Tuesday, October 31, 2006
A vehicle is damaged and abandoned, leaking oil and creating a traffic hazard. Does the government respond, by removing the vehicle and charging the owner?
Not necessarily, if the vehicle is a boat. Here in Florida, home to more than a million registered boats, law encourages people to leave their boats anchored in harbors without cost (marina fees are costly and often have wait-lists), according to the St. Petersburg Times. When boats are damaged, many owners simply let them rot, causing navigation hazards, and sending fuel and paint into the water. According to some, Florida’s governmental authorities haven’t given priority to enforcement of derelict boat laws.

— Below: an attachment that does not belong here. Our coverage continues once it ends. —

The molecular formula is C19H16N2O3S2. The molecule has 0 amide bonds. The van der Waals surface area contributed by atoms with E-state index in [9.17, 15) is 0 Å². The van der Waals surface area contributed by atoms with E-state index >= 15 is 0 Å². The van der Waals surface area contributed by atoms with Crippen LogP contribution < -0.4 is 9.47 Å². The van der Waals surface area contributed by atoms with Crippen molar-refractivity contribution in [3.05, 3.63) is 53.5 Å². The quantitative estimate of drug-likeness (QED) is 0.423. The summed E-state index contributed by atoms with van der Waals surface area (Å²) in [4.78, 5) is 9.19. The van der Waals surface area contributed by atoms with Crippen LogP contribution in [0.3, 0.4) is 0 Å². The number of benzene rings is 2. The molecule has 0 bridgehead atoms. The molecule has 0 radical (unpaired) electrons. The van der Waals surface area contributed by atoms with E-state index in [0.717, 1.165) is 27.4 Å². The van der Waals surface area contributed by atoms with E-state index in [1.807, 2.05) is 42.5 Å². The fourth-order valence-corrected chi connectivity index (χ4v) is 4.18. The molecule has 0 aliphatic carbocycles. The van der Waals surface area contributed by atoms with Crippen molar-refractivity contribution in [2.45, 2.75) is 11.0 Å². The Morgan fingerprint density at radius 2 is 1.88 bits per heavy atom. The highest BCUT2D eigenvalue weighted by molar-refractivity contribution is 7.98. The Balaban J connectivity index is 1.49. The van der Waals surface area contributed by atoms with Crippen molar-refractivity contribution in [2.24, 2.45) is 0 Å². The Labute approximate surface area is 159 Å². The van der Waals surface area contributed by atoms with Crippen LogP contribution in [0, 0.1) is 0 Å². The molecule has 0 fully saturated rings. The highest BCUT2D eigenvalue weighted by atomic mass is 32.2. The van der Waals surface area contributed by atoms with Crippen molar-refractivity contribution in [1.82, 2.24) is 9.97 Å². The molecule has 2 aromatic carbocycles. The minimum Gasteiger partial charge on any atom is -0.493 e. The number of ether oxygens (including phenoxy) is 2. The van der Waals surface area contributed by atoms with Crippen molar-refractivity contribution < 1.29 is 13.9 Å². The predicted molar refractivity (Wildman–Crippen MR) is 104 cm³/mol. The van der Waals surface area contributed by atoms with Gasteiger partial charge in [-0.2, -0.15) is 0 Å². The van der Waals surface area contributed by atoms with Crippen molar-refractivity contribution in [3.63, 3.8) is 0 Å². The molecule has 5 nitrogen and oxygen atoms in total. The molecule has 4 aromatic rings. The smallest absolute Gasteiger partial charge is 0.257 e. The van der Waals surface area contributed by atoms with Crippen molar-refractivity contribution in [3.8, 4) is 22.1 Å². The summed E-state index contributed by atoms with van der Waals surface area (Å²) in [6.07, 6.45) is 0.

One way to get governments to pay better attention to public land (or water) use hazards and nuisances is to make it monetarily worthwhile. Like the small-town cop that fills town coffers by stopping out-of-town auto speeders, governments should make boaters pay for their improper water usage. Charge more for boat registration (and use the money for enforcement), require that boats have readily accessible identification tags that are difficult to remove, send out notices promptly to owners of derelict boats (Florida gained hundreds of these after the hurricanes of 2004 and 2005), impose heavy fines on owners who don’t remove their boats quickly, and encourage local enforcement by allocating some of the funds to the local government.
Imposing hefty fees on those who cause harm to public land (or water) is the best way to encourage civic-minded land and water usage.
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